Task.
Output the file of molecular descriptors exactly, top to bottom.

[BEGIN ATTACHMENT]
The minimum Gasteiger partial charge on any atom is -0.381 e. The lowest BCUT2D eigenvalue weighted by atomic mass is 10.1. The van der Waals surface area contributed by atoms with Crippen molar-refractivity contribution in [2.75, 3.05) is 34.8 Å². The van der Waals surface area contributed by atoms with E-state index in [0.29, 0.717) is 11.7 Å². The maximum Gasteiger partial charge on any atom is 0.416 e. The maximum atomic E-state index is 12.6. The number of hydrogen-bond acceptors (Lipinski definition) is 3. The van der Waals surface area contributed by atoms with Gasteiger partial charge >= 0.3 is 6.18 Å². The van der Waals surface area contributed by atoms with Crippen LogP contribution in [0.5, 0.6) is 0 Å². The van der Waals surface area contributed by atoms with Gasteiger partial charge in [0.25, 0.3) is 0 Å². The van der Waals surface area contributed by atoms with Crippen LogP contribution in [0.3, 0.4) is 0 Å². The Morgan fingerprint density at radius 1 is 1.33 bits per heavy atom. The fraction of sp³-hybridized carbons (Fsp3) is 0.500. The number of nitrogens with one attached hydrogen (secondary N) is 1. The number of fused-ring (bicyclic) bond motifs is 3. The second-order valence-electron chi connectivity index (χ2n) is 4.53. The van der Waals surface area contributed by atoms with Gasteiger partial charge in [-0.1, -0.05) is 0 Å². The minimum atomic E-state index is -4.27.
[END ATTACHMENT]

The minimum Gasteiger partial charge on any atom is -0.381 e. The lowest BCUT2D eigenvalue weighted by atomic mass is 10.1. The van der Waals surface area contributed by atoms with Crippen molar-refractivity contribution in [2.75, 3.05) is 34.8 Å². The van der Waals surface area contributed by atoms with E-state index in [0.29, 0.717) is 11.7 Å². The maximum Gasteiger partial charge on any atom is 0.416 e. The maximum atomic E-state index is 12.6. The number of hydrogen-bond acceptors (Lipinski definition) is 3. The van der Waals surface area contributed by atoms with Gasteiger partial charge >= 0.3 is 6.18 Å². The van der Waals surface area contributed by atoms with Crippen LogP contribution in [0.5, 0.6) is 0 Å². The van der Waals surface area contributed by atoms with Gasteiger partial charge in [0.25, 0.3) is 0 Å². The van der Waals surface area contributed by atoms with Crippen LogP contribution in [0.3, 0.4) is 0 Å². The Morgan fingerprint density at radius 1 is 1.33 bits per heavy atom. The fraction of sp³-hybridized carbons (Fsp3) is 0.500. The number of nitrogens with one attached hydrogen (secondary N) is 1. The number of fused-ring (bicyclic) bond motifs is 3. The second-order valence-electron chi connectivity index (χ2n) is 4.53. The van der Waals surface area contributed by atoms with Gasteiger partial charge in [-0.1, -0.05) is 0 Å². The minimum atomic E-state index is -4.27.